OLED TV is a great investment to make. After all, it looks elegant, and the picture quality is commendable too. But do you know about the problems associated with an OLED TV? We’re talking about burn-in and image retention.
Yes, it happens when switching to a new channel, an image of a previous channel remains on the screen. If you want to know why it happens and what you can do about it, read along. You’ll find numerous informational insights in this article. So, let’s begin.
What is OLED Burn-In?
OLED here is an acronym. Its expanded form is Organic Light Emitting Diode. It’s made from organic materials, which is why the ‘O’ in OLED. And as it is made from organic materials, some degree of degradation is natural.
OLED works on a self-emissive tech. It means the TV has no backlight—every pixel emits light on its own. And as you continue to use the TV, these pixels dim out, causing problems. This is what we call OLED burn-in. Not only OLED displays, plasmas, LCDs, and even CRTs are prone to a damage of some sort.
Why does OLED Burn-in happen?
The reason behind this issue is uneven pixel degradation. It means when some pixels degrade fast while others degrade at a slow rate. Nothing will happen if you watch something on your TV for five hours a day on weekends.
However, if you watch a particular channel daily for months or weeks, this can cause a problem. You would have noticed the logos of different channels displayed in the corner. You would also have noticed the rolling news banners or scoreboards on a sports channel.
These are some static elements that just sit there on display, doing nothing. And these are the reasons behind the OLED burn-in. Now, if you play video games on your display or use it as a PC, there’ll be elements like the taskbar, video game HUD, which can cause the problem.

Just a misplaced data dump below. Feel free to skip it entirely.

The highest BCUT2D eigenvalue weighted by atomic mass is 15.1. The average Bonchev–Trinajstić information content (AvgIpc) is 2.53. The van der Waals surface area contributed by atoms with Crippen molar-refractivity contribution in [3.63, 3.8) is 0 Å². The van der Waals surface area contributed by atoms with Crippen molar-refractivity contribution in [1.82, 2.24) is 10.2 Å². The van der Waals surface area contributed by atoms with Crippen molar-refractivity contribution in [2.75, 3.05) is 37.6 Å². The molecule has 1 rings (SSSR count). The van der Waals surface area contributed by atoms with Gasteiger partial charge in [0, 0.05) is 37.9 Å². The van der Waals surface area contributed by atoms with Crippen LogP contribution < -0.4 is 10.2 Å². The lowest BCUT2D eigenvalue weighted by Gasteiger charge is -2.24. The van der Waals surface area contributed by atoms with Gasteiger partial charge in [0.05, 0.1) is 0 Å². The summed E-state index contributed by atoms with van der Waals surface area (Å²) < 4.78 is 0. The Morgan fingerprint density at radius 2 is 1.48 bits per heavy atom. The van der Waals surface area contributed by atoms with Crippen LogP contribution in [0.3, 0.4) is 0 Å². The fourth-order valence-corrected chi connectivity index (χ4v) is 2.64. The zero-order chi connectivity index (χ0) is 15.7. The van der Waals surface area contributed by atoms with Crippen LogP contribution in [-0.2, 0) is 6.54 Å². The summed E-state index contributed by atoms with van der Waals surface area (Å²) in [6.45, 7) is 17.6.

Burn-In tests can help you understand better
RATINGS conducted OLED burn-in tests on 6 LG C7 OLED displays. All the displays had different content during the duration of the test. The same content was displayed on TVs for 20 hours each day. After a year, the results were out. Here is the video for your reference.
When the video was published, TVs had displayed content for over 9,000 hours. If you calculate, it amounts to watching television for 5 hours a day for five years. The TV sets in the video that were tuned to CNN displayed extensive burn-in issues.
At the same time, other displays were still working fine. RATINGS said that the results are way different from the real world as there won’t be many people who’ll use their display vigorously. But for anyone who does, OLED TV won’t be a great choice.
Do I need to worry about OLED burn-in?
You need to first understand what the problem is. OLED burn-in happens when you watch a particular graphical content for elongated periods. This leaves a print of that image on your display even after you change the channel. And this can create an unpleasant experience if you face a problem in your home.
However, if you’re not a binge watcher, it’s very unlikely to happen with you. Usually, it happens with the OLED display at showrooms that show the same content all day long. Many TV makers are working on this issue to minimize this effect. So, you can either control your watching habits or buy some other type of display for your home.
Avoiding or How to fix screen burn-in on OLED screens